Then 38-year-old Akhilesh emerged as a messiah, who would take the state out of the mess created by his predecessor “empress”. He was perceived as an architect of much needed change in the scheme of things in the country’s most populous state.

It was this impression that gave his party a surge of 224 state assembly seats in a 403 member state assembly -- beating all records of the past two decades.

However, 20 months in office have brought only despair to all those who had seen hope in the Sydney-returned environmental engineer to whom the father had handed over his baton.

Akhilesh took off on a sound note, sending a message that he was all set to rid his party of its infamous tag of patronizing the insolent and the lumpen elements, besides promising to usher in a new era of development and progress in the otherwise “bimaru’ state.

Far from fulfilling the aspirations of the people, both Akhilesh and his father -- evidently doing all the backseat driving -- have conveniently chosen to ignore everything. Perhaps unwittingly, they had adopted the ways of their predecessor whom they had condemned and flayed no end.

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Sharat Pradhan

Ironically, today what angers him is exactly what he used to condemn and criticize in his adversaries.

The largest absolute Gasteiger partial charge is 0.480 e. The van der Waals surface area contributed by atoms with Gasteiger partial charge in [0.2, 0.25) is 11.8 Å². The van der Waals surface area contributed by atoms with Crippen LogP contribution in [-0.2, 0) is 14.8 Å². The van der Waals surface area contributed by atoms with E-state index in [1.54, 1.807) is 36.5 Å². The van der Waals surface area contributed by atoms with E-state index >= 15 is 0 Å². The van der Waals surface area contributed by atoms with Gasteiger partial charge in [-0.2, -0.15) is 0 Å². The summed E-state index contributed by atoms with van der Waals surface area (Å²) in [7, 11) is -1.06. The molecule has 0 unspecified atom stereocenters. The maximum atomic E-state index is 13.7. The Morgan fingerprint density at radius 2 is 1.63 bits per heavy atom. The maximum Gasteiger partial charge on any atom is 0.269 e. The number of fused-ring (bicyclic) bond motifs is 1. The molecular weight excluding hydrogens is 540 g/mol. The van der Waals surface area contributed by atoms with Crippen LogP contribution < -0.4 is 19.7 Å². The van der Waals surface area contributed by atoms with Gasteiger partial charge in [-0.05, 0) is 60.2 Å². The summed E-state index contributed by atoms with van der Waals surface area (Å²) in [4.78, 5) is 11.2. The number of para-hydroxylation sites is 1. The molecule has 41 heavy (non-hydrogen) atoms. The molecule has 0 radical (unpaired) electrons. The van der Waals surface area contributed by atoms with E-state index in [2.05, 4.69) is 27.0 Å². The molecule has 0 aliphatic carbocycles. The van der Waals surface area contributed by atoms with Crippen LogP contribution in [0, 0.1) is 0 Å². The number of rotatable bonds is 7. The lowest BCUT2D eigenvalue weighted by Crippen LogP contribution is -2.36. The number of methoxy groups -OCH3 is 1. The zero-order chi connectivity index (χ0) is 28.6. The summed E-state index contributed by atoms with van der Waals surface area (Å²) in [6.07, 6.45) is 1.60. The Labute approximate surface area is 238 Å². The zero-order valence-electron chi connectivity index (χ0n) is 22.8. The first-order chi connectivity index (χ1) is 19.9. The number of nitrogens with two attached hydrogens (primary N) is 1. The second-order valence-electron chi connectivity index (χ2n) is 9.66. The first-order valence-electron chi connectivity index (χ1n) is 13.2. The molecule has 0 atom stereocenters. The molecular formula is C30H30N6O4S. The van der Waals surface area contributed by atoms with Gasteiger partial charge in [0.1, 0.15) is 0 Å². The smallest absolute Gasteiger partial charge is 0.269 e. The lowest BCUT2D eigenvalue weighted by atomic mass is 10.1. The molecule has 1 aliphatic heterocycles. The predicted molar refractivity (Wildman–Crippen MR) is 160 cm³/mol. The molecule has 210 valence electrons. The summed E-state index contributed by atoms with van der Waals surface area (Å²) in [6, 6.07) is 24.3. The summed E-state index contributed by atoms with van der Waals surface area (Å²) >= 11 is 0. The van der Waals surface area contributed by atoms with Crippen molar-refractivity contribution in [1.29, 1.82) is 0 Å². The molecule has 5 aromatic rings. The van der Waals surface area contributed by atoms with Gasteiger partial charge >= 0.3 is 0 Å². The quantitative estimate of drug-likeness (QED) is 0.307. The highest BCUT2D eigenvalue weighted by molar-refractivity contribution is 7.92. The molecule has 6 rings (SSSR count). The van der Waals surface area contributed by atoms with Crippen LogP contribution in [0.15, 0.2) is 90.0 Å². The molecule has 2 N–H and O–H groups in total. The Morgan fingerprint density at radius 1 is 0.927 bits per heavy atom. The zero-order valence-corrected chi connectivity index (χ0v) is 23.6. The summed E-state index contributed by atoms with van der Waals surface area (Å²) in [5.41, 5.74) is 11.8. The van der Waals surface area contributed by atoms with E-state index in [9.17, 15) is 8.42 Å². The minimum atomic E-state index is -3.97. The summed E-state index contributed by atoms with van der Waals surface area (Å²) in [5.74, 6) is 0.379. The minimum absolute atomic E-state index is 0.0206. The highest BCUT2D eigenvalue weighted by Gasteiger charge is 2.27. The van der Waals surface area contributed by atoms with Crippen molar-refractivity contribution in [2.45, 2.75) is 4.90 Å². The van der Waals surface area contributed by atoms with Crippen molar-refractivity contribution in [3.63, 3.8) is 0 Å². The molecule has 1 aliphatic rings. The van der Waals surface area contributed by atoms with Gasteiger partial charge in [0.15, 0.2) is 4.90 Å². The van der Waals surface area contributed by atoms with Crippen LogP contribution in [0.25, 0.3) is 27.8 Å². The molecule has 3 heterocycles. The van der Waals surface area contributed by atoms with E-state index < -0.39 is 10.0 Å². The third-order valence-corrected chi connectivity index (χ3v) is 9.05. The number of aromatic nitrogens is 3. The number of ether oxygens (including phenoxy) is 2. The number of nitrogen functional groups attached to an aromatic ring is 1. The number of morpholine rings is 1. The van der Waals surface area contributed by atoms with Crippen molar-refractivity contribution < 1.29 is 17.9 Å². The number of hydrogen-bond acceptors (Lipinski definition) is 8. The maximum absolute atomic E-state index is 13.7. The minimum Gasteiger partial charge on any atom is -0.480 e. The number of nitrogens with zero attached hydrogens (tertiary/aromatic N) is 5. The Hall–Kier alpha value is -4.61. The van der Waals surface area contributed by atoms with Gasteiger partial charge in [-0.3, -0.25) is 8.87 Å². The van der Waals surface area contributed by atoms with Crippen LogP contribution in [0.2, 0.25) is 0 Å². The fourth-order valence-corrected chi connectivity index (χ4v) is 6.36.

He does not feel outraged when his party’s lumpen elements vandalise the very dais from where he took his oath as chief minister.

He is not perturbed by the arson and ransacking of Allahabad University campus by none other than his own team.

The umpteen incidents of hooliganism by his partymen, including a few cabinet colleagues, also do not bother him.

Likewise, he chooses to remain insensitive to the death of 34 kids in the so-called “relief” camps at Muzaffarnagar.

He maintains a studied silence when his father goes about terming the inmates at the riot relief camps as “conspirators planted by the Congress and BJP.”

He chooses to ride a Rs 4.5 lakh Mercedes Benz bicycle -- to lead a cycle rally in a state where an ordinary bicycle is unaffordable for the man who tills the soil.